Ohio Secretary of State Jon Husted is appealing to the US Supreme Court -- ironically -- to get the federal courts out of the Buckeye State voting process. This is in response to a federal appeals court overturning Republican-backed restrictions on early voting.
“This is an unprecedented intrusion by federal courts into how states run elections,” Husted said. “We are asking the Supreme Court to step in and allow Ohioans to run Ohio elections.”
Husted and Ohio Republicans wanted the polls closed to early voting starting the Friday before Election Day. His argument was that poll workers needed a window to handle the early ballots before Nov. 6. “So that local boards could account where those ballots were, make sure that voter rolls were synchronized, so that when the poll books went out to the polls on Tuesday for Election Day that no one could vote twice,” he told Fox News.
The Obama campaign, The Democratic National Committee and the state Democratic Party filed suit in July to keep the polls open right up to Election Day. They contended that the restrictions were an attempt to shut out minority voters. This references a common practice by minority churches to bus their congregations to the polling locations on Sunday before the election. Despite polls already being open for early voting, Democrats argue if you cut out those last three days, you create hardship for working voters. “You are disenfranchising an entire group of individuals: Those individuals who work during the day. Those individuals who have kids they have to pick up and take to school. Those individuals who don’t have access to transportation,” said Ohio Democratic Party Chair Chris Redfern.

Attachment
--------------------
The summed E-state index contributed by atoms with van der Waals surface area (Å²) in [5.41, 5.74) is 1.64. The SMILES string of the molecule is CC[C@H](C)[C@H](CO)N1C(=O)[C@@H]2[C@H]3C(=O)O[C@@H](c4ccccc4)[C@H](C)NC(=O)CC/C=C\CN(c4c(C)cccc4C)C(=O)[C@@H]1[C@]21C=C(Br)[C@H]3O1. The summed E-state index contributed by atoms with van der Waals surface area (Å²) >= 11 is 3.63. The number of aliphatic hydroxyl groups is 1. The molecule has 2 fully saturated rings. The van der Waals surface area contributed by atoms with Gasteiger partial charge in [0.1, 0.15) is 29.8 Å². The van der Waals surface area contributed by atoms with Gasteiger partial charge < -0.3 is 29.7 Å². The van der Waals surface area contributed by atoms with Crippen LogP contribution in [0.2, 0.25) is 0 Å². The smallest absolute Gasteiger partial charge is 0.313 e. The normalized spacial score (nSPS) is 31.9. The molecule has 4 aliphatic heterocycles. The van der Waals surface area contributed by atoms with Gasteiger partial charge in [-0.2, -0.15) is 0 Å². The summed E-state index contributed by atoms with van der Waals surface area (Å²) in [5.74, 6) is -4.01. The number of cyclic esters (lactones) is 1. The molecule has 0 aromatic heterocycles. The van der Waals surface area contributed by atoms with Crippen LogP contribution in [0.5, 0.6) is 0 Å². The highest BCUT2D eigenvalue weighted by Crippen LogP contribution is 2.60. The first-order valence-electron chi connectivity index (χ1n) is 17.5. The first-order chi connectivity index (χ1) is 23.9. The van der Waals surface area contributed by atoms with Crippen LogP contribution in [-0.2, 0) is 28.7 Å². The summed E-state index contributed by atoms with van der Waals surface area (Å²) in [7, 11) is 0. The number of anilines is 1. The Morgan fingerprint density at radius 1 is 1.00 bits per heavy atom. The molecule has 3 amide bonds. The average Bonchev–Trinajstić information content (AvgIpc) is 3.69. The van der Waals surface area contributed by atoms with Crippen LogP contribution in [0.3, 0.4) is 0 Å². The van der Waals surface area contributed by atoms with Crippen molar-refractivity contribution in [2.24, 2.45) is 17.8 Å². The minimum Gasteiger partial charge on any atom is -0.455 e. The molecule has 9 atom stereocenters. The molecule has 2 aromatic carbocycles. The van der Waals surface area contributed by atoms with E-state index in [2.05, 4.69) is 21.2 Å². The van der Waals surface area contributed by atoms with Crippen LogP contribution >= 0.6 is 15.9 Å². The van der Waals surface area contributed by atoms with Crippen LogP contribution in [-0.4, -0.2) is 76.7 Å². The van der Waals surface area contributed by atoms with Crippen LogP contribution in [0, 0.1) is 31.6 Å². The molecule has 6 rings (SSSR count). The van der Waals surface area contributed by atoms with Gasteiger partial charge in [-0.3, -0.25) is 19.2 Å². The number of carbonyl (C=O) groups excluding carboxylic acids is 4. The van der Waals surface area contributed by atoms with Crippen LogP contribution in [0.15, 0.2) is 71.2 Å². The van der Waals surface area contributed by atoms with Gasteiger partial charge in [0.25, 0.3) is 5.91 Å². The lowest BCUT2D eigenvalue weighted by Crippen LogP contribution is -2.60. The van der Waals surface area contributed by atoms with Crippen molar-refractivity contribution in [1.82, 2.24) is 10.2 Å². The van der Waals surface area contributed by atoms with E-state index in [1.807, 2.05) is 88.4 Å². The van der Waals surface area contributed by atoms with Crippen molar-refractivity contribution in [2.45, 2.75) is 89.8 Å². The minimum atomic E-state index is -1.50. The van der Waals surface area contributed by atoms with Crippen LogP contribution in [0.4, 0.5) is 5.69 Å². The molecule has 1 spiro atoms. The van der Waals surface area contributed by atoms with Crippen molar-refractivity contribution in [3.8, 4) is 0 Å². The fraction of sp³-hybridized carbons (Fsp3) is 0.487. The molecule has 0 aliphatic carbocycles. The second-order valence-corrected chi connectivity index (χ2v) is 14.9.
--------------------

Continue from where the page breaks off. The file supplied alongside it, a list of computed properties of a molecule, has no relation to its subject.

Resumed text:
There is an exception to the restriction. It allows servicemen and women to have their votes counted in the final days before the election. Democrats argued that it is unconstitutional to have one standard for the military and another standard for civilians.
On Oct. 5, a panel of judges from the U.S. 6th Circuit Court of Appeals came down on the side of the Democrats. The panel overturned the Republican-backed restrictions to early voting. Judges wrote that state officials, “proposed no interest which would justify reducing the opportunity to vote by a considerable segment of the voting population.”
As for the military vote, the judges wrote, “there is no reason to provide these voters with fewer opportunities to vote than military voters, particularly when there is not evidence that local Boards of Elections will be unable to cope with more early voters.”
If the Supreme Court does not take the case or does not take it before Election Day, the ruling from the court of appeals stands.